WASHINGTON - President Barack Obama puts himself squarely into the center of the debate over U.S. healthcare reform, his top domestic policy priority, with a high-stakes address to Congress Wednesday.
Obama wants to overhaul the $2.5 trillion U.S. healthcare system by cutting costs and expanding coverage to the 46 million Americans without health insurance. But his fellow Democrats who control Congress have struggled to craft a reform bill and most Republicans have fought it.
Here are some questions and answers about the nationally televised speech, set for 8 p.m. EDT (0000 GMT).
WHAT IS AT STAKE?
Unlike the sputtering economy and Iraq and Afghan wars, healthcare reform is a challenge that was not inherited from Obama's Republican predecessor, George W. Bush. Obama's ability to push a plan through Congress is seen as a major test of his leadership, less then eight months into his presidency.
Confusion over how reform would work and concern about costs have helped drive down Obama's once-lofty poll numbers. The speech to a rare joint session of the House of Representatives and Senate during evening prime-time television hours ties Obama's image even more closely to the issue.
Obama campaigned as someone who would work with Democrats and Republicans, and has said he wants a plan to pass with support from both parties. Some analysts have said failing to do so would prove bipartisanship is an impossible dream.
The last Democratic president, Bill Clinton, tried to reform healthcare early in his first term. His failure helped cost Democrats their control of Congress in 1994, and some experts have said a failure by Obama could similarly hurt his party in the 2010 midterm election.
WHAT DOES OBAMA NEED TO DO?
Obama must offer specifics about his plan, analysts say, to squash fears opponents have exploited to fan anti-reform sentiments, such as claims the overhaul would lead to government-funded abortions or create bureaucratic death panels to decide who gets care.
He must spell out how he can pay for the nearly $1 trillion plan without boosting the huge U.S. budget deficit or cutting health insurance coverage for those who have it.
He needs to rally and unite his fellow Democrats. While Republicans have been almost unanimous in opposition, Democrats have been divided, with some liberals demanding more sweeping reforms and some conservatives balking at the cost or worrying that the public option was too much government interference in the private insurance industry.
WHAT ABOUT THE PUBLIC OPTION?
Analysts will be listening closely to what Obama says -- or does not -- about the public option, a government-run insurance plan proposed as an alternative to private insurance.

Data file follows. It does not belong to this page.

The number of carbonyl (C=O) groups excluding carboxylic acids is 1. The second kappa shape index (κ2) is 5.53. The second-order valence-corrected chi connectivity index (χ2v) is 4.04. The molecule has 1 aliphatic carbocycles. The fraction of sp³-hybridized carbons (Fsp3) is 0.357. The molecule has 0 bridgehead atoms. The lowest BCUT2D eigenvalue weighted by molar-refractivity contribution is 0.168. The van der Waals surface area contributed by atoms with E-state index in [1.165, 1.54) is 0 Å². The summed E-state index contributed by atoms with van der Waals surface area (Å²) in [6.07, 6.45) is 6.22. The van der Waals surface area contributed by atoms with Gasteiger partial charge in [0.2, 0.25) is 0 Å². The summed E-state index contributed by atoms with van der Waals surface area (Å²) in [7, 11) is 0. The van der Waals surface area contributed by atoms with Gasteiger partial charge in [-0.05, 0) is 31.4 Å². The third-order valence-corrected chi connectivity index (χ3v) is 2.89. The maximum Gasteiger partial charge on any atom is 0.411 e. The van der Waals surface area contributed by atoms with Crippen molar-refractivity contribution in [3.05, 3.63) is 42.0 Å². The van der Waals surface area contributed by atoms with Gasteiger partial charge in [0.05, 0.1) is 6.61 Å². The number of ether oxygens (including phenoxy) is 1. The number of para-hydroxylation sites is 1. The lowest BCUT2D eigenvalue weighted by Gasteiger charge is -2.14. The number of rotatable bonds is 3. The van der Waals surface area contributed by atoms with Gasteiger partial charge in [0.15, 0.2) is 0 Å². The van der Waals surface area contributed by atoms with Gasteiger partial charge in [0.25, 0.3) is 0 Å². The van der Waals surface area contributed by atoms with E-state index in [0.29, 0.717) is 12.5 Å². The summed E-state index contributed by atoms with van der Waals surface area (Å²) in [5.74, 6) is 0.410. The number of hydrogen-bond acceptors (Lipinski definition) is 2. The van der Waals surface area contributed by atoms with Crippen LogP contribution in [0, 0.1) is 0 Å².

The public option is heavily supported by Obama's liberal base, but strongly opposed by the insurance industry, which has spent millions lobbying against it.
Proposals floated by members of Congress have included various approaches to the public option, including creating one only if insurance companies fail to meet cost and quality benchmarks and others that leave it out altogether.
HOW WILL WE KNOW IF THE SPEECH WAS A SUCCESS?
Some commentators will instantly deem the speech a success or failure, depending on whether or not Obama offers specifics and spells out how the plan will be financed, or whether his remarks electrify his listeners.
But the true test of the speech will come over time. Analysts said one indication will be whether poll numbers show increased support for healthcare reform, and for Obama himself. Another will be whether legislators receive more word from constituents supporting healthcare reform.
The final indication, analysts say, will be whether a meaningful reform plan passes Congress. The White House has said it wants a healthcare overhaul this year.
WHAT ABOUT HEALTHCARE-RELATED COMPANIES?
Health insurers, stinging from a proposal from Senate Finance Committee Chairman Max Baucus that includes a $6 billion annual fee, have so far been the target for much of the health reform debate. Industry representatives and analysts said they will be listening for just how hard Obama pushes for a public insurance plan that would compete in the private marketplace. They are also anticipating details on how he plans to make coverage more affordable.
Pharmaceutical and medical device makers as well as hospitals and other healthcare companies may benefit from more Americans having health insurance coverage. But drugmakers and device companies, which both also face billions of dollars in fees under the Baucus plan, will be bracing for any further comments from Obama that could affect drug prices or reimbursement from the Medicare and Medicaid government health programs for elderly, poor or disabled Americans.
(Additional reporting by Susan Heavey; Editing by Cynthia Osterman and Jackie Frank)